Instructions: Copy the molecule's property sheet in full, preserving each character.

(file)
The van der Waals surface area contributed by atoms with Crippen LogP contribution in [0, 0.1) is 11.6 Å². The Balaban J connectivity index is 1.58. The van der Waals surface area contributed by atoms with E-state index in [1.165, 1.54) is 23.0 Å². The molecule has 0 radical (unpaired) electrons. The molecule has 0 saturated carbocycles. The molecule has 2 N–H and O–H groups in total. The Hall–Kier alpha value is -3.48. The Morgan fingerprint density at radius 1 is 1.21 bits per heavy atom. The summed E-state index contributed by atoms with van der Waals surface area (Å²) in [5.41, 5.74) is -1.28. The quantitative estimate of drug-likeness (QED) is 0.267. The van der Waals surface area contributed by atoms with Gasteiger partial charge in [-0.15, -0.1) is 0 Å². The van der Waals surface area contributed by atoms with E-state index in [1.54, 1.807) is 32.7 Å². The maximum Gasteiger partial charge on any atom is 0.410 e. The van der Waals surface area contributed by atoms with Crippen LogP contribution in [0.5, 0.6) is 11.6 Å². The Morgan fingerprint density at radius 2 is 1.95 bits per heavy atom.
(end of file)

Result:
The van der Waals surface area contributed by atoms with Crippen LogP contribution in [0, 0.1) is 11.6 Å². The Balaban J connectivity index is 1.58. The van der Waals surface area contributed by atoms with E-state index in [1.165, 1.54) is 23.0 Å². The molecule has 0 radical (unpaired) electrons. The molecule has 0 saturated carbocycles. The molecule has 2 N–H and O–H groups in total. The Hall–Kier alpha value is -3.48. The Morgan fingerprint density at radius 1 is 1.21 bits per heavy atom. The summed E-state index contributed by atoms with van der Waals surface area (Å²) in [5.41, 5.74) is -1.28. The quantitative estimate of drug-likeness (QED) is 0.267. The van der Waals surface area contributed by atoms with Gasteiger partial charge in [-0.15, -0.1) is 0 Å². The van der Waals surface area contributed by atoms with E-state index in [1.54, 1.807) is 32.7 Å². The maximum Gasteiger partial charge on any atom is 0.410 e. The van der Waals surface area contributed by atoms with Crippen LogP contribution in [0.5, 0.6) is 11.6 Å². The Morgan fingerprint density at radius 2 is 1.95 bits per heavy atom.